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VGC: The Electronic Software Association has shot down the idea of supporting libraries in the preservation of defunct online games

As reported by Game Developer, last week, ESA lawyer Steve Englund was asked about a theoretical scenario in which public libraries were permitted to preserve online video games after official support had concluded.

In response, Englund said there was currently “[no] combination of limitations [ESA members] would support to provide remote access.”

The ESA’s members include virtually every major game publisher, including Nintendo, Microsoft, Sony, EA and Take-Two.
Currently, video game developers and publishers have no legal obligation to maintain access to online services beyond their official support.

It’s also not currently legal for fans to resurrect online games that have been abandoned either, although this hasn’t stopped several fan efforts for older titles.

This has led dozens of games to become completely unplayable, a number that only grows due to the prevalence of titles requiring an online connection, and in some cases, servers.

Englund suggested that Ivy League schools (a collection of eight universities in the US) could assist in the preservation efforts or perhaps develop a type of research-focused home for these titles.

However, following this, he said that a physical location housing these games and allowing easy access isn’t a solution in his opinion either. He called this kind of access to the titles “insufficient progress.”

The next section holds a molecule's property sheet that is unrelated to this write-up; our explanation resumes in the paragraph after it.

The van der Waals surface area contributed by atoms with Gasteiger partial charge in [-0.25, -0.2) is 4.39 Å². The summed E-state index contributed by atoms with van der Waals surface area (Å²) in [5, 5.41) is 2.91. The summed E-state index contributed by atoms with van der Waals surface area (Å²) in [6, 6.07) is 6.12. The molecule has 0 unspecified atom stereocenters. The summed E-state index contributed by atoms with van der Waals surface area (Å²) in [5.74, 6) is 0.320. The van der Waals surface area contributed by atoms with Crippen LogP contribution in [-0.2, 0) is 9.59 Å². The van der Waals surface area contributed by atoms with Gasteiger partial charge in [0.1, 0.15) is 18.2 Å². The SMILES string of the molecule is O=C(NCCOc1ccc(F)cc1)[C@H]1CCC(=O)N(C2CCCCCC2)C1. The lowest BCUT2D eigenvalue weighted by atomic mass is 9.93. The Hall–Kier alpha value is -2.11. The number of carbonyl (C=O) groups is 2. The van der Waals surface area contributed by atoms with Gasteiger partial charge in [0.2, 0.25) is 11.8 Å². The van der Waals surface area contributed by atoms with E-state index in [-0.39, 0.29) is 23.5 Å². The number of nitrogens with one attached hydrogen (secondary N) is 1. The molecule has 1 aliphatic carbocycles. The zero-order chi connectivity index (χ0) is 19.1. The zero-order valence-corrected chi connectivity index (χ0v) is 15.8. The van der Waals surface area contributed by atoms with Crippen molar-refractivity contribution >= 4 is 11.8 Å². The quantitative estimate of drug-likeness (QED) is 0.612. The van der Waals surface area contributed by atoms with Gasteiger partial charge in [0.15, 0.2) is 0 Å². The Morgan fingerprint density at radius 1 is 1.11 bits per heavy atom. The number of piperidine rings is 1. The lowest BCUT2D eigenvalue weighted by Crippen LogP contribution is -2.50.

Mike Ayes, an Advanced Access Content System (the post-DVD era piracy protection standard) attorney took Englund’s side, looking for “more substance,” in any adjustment of the rules.

Ayes said he would have concerns about verification when it comes to establishing physical locations that would preserve online titles, saying that it’s “not clear” if the idea would be effective.”
In response to this, Video Game History Foundation director Phil Salvador said that public libraries are not best suited to the preservation efforts due to a lack of manpower, and the scale of the issue.

Last year, the Video Game History Foundation, in partnership with the Software Preservation Network, claimed that 87% of classic video games released in the United States were “critically endangered.”

Technology lawyer Kendra Albert condemned the ESA’s attitude, especially in regard to concerns that the games could be accessed for non-academic purposes, against the wishes of rights-holders.

Albert said it “doesn’t feel fair, to discount the preservation efforts of academic institutions when it comes to preservation purely because players would be able to access the games for non-research purposes.
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'nuff said.
The issue would be getting everyone to agree to do the same thing (and spend money on it). Not really a signal that none of those companies are opposed on principal to the idea of game preservation. Nintendo certainly preserves their stuff internally and has everything dialed in. But publicly preserving everything, eh 🤷‍♂️. NCL does what they do.
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